A. J. Purdy


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Projecting groundwater storage changes in California’s Central Valley
Elias Massoud, A. J. Purdy, Michelle E. Miro, J. S. Famiglietti
Scientific Reports, Volume 8, Issue 1

Accurate and detailed knowledge of California's groundwater is of paramount importance for statewide water resources planning and management, and to sustain a multi-billion-dollar agriculture industry during prolonged droughts. In this study, we use water supply and demand information from California's Department of Water Resources to develop an aggregate groundwater storage model for California's Central Valley. The model is evaluated against 34 years of historic estimates of changes in groundwater storage derived from the United States Geological Survey's Central Valley Hydrologic Model (USGS CVHM) and NASA's Gravity Recovery and Climate Experiment (NASA GRACE) satellites. The calibrated model is then applied to predict future changes in groundwater storage for the years 2015-2050 under various precipitation scenarios from downscaled climate projections. We also discuss and project potential management strategies across different annual supply and demand variables and how they affect changes in groundwater storage. All simulations support the need for collective statewide management intervention to prevent continued depletion of groundwater availability.

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SMAP soil moisture improves global evapotranspiration
A. J. Purdy, Joshua B. Fisher, Michael L. Goulden, Andreas Colliander, Gregory Halverson, Kevin Tu, J. S. Famiglietti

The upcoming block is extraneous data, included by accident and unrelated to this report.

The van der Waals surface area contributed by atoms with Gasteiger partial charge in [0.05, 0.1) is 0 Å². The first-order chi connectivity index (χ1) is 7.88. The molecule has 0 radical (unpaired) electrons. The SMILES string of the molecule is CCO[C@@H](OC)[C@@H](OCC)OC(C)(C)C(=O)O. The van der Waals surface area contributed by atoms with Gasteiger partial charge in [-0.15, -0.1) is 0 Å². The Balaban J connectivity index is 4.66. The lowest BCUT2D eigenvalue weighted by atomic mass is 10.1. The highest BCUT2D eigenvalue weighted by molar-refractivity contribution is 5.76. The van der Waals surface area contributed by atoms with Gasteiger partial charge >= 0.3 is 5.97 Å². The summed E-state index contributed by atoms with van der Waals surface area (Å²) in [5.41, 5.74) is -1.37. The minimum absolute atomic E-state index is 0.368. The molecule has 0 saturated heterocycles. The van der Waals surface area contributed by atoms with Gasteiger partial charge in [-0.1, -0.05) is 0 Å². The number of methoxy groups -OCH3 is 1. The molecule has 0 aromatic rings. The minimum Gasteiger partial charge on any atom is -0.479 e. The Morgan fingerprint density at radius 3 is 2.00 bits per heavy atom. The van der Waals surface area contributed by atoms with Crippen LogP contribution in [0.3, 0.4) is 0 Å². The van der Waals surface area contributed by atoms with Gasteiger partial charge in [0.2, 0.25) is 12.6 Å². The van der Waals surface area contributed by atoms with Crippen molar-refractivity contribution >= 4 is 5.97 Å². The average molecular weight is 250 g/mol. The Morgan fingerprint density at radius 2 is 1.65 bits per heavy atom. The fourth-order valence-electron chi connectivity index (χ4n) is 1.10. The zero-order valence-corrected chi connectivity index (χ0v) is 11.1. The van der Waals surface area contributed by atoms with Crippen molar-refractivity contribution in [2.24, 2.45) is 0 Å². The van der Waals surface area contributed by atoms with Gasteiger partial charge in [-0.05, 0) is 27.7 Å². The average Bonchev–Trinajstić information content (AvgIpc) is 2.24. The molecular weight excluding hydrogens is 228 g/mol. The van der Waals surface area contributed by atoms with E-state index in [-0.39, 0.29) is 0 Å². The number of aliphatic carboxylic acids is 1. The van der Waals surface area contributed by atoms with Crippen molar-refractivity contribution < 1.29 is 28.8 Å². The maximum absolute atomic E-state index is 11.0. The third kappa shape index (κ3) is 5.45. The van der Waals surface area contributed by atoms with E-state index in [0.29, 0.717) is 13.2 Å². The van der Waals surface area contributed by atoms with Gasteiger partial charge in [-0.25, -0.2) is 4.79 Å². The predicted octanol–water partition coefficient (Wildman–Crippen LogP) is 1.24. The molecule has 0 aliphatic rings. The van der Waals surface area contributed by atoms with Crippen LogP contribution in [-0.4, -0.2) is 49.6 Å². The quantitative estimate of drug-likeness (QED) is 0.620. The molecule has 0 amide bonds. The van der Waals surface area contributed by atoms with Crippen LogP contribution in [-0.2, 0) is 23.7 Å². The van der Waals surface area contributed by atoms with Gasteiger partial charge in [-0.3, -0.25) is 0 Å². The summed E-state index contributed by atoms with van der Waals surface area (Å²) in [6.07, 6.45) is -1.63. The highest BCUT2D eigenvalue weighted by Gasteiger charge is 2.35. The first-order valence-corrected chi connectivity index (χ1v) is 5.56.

Remote Sensing of Environment, Volume 219

Abstract Accurate estimation of global evapotranspiration (ET) is essential to understand water cycle and land-atmosphere feedbacks in the Earth system. Satellite-driven ET models provide global estimates, but many of the ET algorithms have been designed independently of soil moisture observations. As water for ET is sourced from the soil, incorporating soil moisture into global remote sensing algorithms of ET should, in theory, improve performance, especially in water-limited regions. This paper presents an update to the widely-used Priestley Taylor-Jet Propulsion Laboratory (PT-JPL) ET algorithm to incorporate spatially explicit daily surface soil moisture control on soil evaporation and canopy transpiration. The updated algorithm is evaluated using 14 AmeriFlux eddy covariance towers co-located with COsmic-ray Soil Moisture Observing System (COSMOS) soil moisture observations. The new PT-JPLSM model shows reduced errors and increased explanation of variance, with the greatest improvements in water-limited regions. Soil moisture incorporation into soil evaporation improves ET estimates by reducing bias and RMSE by 29.9% and 22.7% respectively, while soil moisture incorporation into transpiration improves ET estimates by reducing bias by 30.2%, RMSE by 16.9%. We apply the algorithm globally using soil moisture observations from the Soil Moisture Active Passive Mission (SMAP). These new global estimates of ET show reduced error at finer spatial resolutions and provide a rich dataset to evaluate land surface and climate models, vegetation response to changes in water availability and environmental conditions, and anthropogenic perturbations to the water cycle.